Reading Addict

Food for Thought by Rebecca

My favorite part of Elizabeth Gilbert’s Eat, Pray, Love: One woman’s search for everything across Italy, India, and Indonesia, is definitely “Eat.” I love the way that Gilbert writes about feeding (literally) her soul with food that is slowly, beautifully, and artistically prepared. Love or hate the book in its entirety, Eat, Pray, Love is worth picking up if only for Gilbert’s description of her obsession with the pizza in Naples.

A History of the Emperor of All Maladies by Nick

In recent years historical chronicles of illnesses have made the publishing rounds. Just as one author might tackle the sprawling historicity of the Hapsburg’s, others have recently opted to focus their research on disease. Some have taken a light, humorous approach to disease and decay, Mary Roach’s Stiff for example, as opposed to a more traditionally dense, academic style. The latter, while thorough, doesn’t really do any favors for the lay person.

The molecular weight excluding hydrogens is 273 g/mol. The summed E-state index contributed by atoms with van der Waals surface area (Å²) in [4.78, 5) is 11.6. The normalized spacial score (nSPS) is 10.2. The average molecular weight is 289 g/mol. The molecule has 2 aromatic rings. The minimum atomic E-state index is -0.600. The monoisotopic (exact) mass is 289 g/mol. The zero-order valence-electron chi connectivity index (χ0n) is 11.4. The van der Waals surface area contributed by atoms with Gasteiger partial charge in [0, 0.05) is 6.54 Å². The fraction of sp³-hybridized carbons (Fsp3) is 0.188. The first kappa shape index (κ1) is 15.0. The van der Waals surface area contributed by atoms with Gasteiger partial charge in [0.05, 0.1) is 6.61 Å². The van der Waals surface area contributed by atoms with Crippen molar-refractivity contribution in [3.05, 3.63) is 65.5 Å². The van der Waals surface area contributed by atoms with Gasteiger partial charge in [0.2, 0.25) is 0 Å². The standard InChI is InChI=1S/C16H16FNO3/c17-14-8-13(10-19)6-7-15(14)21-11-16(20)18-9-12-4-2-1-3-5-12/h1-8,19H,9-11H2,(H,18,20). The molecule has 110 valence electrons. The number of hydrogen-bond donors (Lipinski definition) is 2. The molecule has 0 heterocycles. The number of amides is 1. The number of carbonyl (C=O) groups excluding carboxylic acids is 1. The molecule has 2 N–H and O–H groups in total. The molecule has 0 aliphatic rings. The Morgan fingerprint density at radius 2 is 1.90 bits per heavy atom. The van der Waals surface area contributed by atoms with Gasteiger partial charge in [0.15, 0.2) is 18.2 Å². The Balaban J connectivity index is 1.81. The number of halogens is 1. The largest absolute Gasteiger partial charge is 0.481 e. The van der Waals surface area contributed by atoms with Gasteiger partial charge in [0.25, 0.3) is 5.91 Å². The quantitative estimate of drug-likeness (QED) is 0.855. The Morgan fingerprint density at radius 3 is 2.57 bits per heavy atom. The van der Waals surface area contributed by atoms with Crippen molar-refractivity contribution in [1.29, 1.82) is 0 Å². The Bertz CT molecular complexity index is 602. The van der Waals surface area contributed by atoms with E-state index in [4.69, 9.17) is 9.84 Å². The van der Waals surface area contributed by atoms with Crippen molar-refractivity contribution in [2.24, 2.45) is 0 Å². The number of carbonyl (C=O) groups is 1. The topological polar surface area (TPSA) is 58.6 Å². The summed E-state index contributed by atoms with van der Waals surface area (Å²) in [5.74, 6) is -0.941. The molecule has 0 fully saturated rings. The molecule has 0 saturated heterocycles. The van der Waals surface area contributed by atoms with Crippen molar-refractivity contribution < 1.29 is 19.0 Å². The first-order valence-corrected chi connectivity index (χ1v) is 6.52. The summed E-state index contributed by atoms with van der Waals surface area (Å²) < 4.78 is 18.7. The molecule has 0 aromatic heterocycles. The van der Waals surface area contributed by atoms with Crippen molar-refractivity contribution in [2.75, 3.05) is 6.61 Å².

Illness as Genre by Rebecca

Disease itself doesn’t necessary qualify as a genre, but the impact that HIV/AIDS had upon the gay community in the 1980s and 1990s created a body of literature about the epidemic. Author Michael Cunningham described his Pulitzer Prize-winning novel The Hours, as a book about the AIDS crisis:

Rom Rachman's The Imperfectionists by Nick

It’s tempting to read The Imperfectionists as a case study for the modern newspaper: adapt or become obsolete. It’s also tempting to read The Imperfectionists as a dramatic miniseries which makes it difficult not to compare it to other dramatic period pieces, notably Mad Men . This would be a mistake, though.

America's Boy by Rebecca

Coming out is a phrase used so ubiquitously that it can almost stand for any revelation to another person—no matter how trivial. But, coming out is anything but trivial. Wade Rouse writes in his memoir America’s Boy :

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